“Time will tell what players step up to create reporting tools and provide analytics that help drive decision making on the buy side,” he says “But it will definitely be a challenge and opportunity with the early stages of NDC.”
Erik Magnuson, vice president, air distribution capabilities for CWT, makes a case for moving slowly. “While we support IATA’s concept of NDC, and continue to work with all parties to further its use for improved airline distribution, product differentiation and customer experience, we are looking at the wider field of play here,” he says. That includes building a dedicated team to deliver and support all innovation and development in the future distribution of airfares and content to CWT customers’ travelers.
“To our thinking, GDSs at this time provide the best technology and content platform available to give the traveler the best user experience and operating efficiency,” he says. CWT continues to have concerns around the concept of bookings made through a non-GDS Direct Connect (DC) model. The prospect of content fragmentation, limited price-comparison ability, increased response times, reduced efficiency (thereby increased cost), and degraded user experience seem to Magnuson a technology step backwards.
As a business-to-business-for-employees (B2B4E) travel management platform, CWT is focused on providing value added services for its customers’ travelers, he says. “So we support things that directly benefit them, such as easy price comparison capabilities, consumer-grade user experiences, instant response times, among others.”
Ferguson says it’s important to realize that the entire airline world isn’t moving to NDC. “Some airlines will adopt NDC for some fare classes/products/distribution offerings, but we are liable to see NDC co-existing with traditional ATPC fare-filing for some years to come.” He notes that major airlines have been clear that 2019 is ‘the year of the plumbing’ with mainstream adoption starting in 2020, so a gradual transition to an NDC world should be expected.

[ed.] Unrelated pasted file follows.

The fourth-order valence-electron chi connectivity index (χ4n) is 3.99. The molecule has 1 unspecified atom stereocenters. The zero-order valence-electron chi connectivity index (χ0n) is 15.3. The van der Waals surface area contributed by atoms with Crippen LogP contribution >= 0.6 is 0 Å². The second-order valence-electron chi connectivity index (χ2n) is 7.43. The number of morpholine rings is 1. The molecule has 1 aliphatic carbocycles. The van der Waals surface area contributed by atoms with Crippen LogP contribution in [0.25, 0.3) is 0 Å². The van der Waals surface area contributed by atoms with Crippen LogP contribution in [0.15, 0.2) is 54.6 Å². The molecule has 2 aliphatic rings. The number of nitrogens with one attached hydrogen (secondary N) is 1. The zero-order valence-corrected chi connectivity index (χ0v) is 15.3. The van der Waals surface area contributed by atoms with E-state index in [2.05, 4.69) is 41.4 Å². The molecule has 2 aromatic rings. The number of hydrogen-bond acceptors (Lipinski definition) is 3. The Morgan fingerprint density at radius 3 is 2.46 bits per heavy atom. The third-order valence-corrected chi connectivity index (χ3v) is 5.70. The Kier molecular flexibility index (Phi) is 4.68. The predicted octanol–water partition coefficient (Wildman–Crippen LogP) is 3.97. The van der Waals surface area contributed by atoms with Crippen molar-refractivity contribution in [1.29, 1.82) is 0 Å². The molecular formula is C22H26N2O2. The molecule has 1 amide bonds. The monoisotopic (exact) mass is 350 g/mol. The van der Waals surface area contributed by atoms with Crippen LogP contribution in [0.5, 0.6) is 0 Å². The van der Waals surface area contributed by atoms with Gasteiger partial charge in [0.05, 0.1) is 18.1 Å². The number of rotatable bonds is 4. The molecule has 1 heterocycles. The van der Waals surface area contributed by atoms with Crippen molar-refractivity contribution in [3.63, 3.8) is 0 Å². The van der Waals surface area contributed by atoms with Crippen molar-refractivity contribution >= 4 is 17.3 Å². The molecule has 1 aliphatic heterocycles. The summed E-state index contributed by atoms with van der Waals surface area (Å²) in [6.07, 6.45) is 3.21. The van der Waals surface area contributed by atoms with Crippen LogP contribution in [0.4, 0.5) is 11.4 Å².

Timing aside, Ferguson notes that airlines are looking eagerly toward NDC as a way to better offer their seats and ancillaries in a way they haven't been able to through traditional distribution channels.
“Within the corporate travel world this could have benefits,’ he says. “But it needs to be balanced with business travelers’ desire for frictionless experiences, and the corporation’s need to maintain adherence to policy.” In seeking such a balance, he says, corporate buyers should talk to airline partners and TMCs and ensure that the balance of deployment of NDC vs experience and workflow management for travelers is maintained.
To leverage what’s turning out to be a new way of buying, Stratford advises finding a travel management company that provides anytime access to trip information and tools. Such information should be available from any connected device so travelers can plan, book and access trip details through a native app or a web browser.
Ideally, that will include support by systems that deliver content efficiently and drive the data from content transactions into the platforms used by clients to provide seamless service, support and enhanced duty of care. In BCD’s case, the heart of that effort is a content hub with a sophisticated client-based configuration engine that applies normalization, policy, artificial intelligence and rules that deliver content program to customers.
Going forward, Stratford says the core processes involved in NDC shopping, booking and payment require extensive development, customization and integration of any airlines’ NDC APIs before customers can connect to them.
“As more airlines work toward branded fares and unique offers, transparency and level detail in the data transmission will be critical to ensure our clients are able to accurately analyze what is being purchased in order to properly benchmark,” she says.
All this means that while in the long run NDC is likely to become the airline content distribution standard, it may not happen as soon as some would like. “NDC is here to stay and we are happy to see that the GDS’s have embraced NDC and are working towards viable solutions,” Stratford says. “At the same time, this is an evolution and something that will take time.”